NRSC - Conrad Admits Boondoggle Stimulus Was Neither Targeted, Timely, Nor Temporary

Does Paul Hodes Agree With His Democrat Colleague’s Assessment?

WASHINGTON – In a remarkable admission, U.S. Senator Kent Conrad (D-ND) became one of the first senior Democrats to admit, publicly, that the stimulus did not work as the Democrats had initially predicted it would. 

Conrad, chairman of the influential Senate Budget Committee, told The Hill yesterday that “to the extent that I would have criticism of the stimulus, it was that it didn’t sufficiently meet the three-T test: ‘targeted, timely, temporary.’”

Of course, Conrad’s admission today echoes the same objections raised by Republicans nine months ago – and ignored by Democrats – when U.S. Senate Majority Leader Harry Reid (D-NV) rammed the trillion-dollar stimulus bill through to the President’s desk in February.

In an op-ed in the Dallas Morning News on February 12, 2009, National Republican Senatorial Committee Chairman (NRSC) U.S. Senator John Cornyn (R-TX) outlined his specific opposition to the stimulus, writing: “The administration said it wanted a bill that was timely, targeted and temporary. If the bill had reflected that spirit, the president's goal of 80 votes in the Senate might well have been in reach.”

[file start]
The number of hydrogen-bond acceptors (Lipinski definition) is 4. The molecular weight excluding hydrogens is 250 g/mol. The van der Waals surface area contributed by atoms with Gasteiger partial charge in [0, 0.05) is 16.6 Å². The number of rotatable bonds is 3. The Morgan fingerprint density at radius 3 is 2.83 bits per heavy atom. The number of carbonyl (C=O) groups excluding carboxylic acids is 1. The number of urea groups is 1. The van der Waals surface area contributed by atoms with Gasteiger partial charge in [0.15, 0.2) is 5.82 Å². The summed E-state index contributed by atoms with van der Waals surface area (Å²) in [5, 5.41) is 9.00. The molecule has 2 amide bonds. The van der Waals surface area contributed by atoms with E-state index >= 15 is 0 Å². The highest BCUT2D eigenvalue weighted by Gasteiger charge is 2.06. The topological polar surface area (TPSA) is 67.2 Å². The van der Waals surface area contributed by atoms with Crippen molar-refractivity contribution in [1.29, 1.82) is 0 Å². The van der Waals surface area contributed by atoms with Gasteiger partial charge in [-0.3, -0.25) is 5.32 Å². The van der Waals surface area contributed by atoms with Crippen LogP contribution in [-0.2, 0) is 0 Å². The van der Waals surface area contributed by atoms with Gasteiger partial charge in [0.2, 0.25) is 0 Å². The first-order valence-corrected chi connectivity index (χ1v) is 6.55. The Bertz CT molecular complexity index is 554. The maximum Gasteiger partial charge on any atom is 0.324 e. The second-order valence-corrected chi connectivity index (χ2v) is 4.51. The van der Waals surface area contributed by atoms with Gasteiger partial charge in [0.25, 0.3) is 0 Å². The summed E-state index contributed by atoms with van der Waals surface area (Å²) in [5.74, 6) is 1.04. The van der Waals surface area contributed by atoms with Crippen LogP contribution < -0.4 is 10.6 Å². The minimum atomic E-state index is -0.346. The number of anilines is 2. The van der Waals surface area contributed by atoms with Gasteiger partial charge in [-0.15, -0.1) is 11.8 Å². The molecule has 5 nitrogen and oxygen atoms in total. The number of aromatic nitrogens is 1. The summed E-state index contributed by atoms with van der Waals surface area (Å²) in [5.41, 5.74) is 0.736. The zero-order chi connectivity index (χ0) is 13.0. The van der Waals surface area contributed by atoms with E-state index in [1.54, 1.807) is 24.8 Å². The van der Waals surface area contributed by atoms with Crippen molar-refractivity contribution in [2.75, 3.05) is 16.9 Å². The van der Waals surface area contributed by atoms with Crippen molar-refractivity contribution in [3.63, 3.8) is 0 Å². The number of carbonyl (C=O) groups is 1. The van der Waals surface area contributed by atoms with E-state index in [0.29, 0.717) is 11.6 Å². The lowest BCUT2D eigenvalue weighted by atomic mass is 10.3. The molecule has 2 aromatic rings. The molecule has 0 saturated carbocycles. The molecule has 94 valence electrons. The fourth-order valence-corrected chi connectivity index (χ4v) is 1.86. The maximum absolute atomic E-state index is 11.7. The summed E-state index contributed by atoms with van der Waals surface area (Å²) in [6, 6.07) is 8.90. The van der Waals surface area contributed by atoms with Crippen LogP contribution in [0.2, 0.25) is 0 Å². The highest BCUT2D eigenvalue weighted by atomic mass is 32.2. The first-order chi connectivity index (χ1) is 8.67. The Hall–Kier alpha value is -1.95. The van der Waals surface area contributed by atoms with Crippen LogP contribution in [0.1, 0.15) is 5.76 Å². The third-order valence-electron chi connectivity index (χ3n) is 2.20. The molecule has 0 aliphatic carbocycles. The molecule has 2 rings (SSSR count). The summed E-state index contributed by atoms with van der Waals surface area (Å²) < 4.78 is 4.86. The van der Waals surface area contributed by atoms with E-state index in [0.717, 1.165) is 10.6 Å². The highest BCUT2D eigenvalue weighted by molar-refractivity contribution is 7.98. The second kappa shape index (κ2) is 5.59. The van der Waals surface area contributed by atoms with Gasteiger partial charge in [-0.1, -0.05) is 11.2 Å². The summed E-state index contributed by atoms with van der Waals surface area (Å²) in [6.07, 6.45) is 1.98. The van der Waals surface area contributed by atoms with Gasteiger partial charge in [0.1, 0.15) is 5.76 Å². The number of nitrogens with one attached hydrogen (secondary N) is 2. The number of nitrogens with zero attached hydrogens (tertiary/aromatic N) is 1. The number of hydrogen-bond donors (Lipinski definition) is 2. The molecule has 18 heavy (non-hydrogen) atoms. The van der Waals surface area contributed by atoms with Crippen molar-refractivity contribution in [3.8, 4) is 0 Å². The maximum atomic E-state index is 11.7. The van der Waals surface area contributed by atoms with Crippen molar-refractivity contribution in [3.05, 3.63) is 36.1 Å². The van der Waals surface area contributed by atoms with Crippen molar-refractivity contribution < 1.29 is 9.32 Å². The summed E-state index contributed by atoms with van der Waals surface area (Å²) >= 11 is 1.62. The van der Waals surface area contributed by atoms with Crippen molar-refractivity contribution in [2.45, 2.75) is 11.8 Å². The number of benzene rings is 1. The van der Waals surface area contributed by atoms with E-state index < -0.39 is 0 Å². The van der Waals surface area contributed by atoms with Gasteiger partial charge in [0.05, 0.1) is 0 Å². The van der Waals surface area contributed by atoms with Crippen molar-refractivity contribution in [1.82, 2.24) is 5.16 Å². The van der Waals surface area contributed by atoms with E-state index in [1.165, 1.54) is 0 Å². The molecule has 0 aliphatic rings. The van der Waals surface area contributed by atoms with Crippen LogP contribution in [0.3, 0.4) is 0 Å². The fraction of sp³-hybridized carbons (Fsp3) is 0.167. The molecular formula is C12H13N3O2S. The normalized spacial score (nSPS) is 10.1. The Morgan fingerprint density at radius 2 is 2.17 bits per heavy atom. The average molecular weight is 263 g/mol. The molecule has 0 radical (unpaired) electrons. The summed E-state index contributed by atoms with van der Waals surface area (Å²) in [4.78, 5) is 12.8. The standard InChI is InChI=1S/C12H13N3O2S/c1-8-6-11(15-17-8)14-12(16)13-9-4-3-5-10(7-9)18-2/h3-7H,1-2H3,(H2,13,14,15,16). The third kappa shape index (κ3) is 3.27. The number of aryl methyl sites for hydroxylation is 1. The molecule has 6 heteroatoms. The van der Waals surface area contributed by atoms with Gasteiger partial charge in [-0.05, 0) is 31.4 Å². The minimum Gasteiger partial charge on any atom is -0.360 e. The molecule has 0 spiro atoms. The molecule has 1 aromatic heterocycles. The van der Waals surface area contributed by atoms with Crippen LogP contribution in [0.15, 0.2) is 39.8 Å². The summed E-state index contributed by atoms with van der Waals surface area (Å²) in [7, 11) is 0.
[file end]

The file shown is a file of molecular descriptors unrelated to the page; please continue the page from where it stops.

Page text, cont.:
U.S. Senate Republican Leader Mitch McConnell (R-KY) also pointed out that “This unprecedented spending of taxpayer dollars is not timely, targeted nor temporary and it fails to address the underlying problems with the economy.”

 “After nearly 10 months and a trillion dollars of borrowed taxpayer money, Kent Conrad is finally agreeing with what Republicans have been saying since this massive bill was first introduced in Congress back in February. Paul Hodes, however, remains conspicuously silent regarding the massive spending bill that he championed,” said NRSC spokeswoman Amber Wilkerson Marchand.

Notably, Conrad’s comments come as Democrats attempt to push a two-thousand page, multi-trillion dollar government takeover of health care through the Senate before Christmas. Rushing such a lengthy bill through Congress on an artificial timeline was another GOP concern with the stimulus, as Chairman Cornyn pointed out in a television interview on Bloomberg back in February.

 “As we have seen with the stimulus boondoggle, the federal government is not able to adequately oversee major spending projects in a responsible manner, and yet Democrats continue pushing their government-run health care bill through the Senate at a reckless pace,” Wilkerson Marchand continued. “For the sake of the American taxpayers on the hook for this out-of-control spending, Paul Hodes needs to urge his would-be Democrat colleagues to take note of the lessons from the failed stimulus legislation and oppose his political party’s attempt to rush a government takeover of health care through Congress.”